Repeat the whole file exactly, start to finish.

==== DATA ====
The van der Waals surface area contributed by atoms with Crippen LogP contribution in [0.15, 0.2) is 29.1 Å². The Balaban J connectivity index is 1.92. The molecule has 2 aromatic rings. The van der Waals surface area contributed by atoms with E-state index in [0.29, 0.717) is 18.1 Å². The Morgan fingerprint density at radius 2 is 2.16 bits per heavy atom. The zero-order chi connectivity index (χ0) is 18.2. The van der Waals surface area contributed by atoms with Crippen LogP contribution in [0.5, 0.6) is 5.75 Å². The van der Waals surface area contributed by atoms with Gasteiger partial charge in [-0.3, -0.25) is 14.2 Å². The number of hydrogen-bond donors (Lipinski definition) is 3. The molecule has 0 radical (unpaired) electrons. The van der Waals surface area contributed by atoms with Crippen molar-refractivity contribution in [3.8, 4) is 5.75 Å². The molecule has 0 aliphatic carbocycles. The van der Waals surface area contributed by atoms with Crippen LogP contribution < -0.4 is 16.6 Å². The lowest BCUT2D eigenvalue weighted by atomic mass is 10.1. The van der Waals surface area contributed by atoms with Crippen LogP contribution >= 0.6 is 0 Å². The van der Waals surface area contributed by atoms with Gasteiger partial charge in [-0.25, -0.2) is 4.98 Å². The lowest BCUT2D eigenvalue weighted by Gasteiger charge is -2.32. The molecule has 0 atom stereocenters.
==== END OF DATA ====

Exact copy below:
The van der Waals surface area contributed by atoms with Crippen LogP contribution in [0.15, 0.2) is 29.1 Å². The Balaban J connectivity index is 1.92. The molecule has 2 aromatic rings. The van der Waals surface area contributed by atoms with E-state index in [0.29, 0.717) is 18.1 Å². The Morgan fingerprint density at radius 2 is 2.16 bits per heavy atom. The zero-order chi connectivity index (χ0) is 18.2. The van der Waals surface area contributed by atoms with Crippen LogP contribution in [0.5, 0.6) is 5.75 Å². The van der Waals surface area contributed by atoms with Gasteiger partial charge in [-0.3, -0.25) is 14.2 Å². The number of hydrogen-bond donors (Lipinski definition) is 3. The molecule has 0 radical (unpaired) electrons. The van der Waals surface area contributed by atoms with Crippen molar-refractivity contribution in [3.8, 4) is 5.75 Å². The molecule has 0 aliphatic carbocycles. The van der Waals surface area contributed by atoms with Crippen LogP contribution < -0.4 is 16.6 Å². The lowest BCUT2D eigenvalue weighted by atomic mass is 10.1. The van der Waals surface area contributed by atoms with Crippen LogP contribution >= 0.6 is 0 Å². The van der Waals surface area contributed by atoms with Gasteiger partial charge in [-0.25, -0.2) is 4.98 Å². The lowest BCUT2D eigenvalue weighted by Gasteiger charge is -2.32. The molecule has 0 atom stereocenters.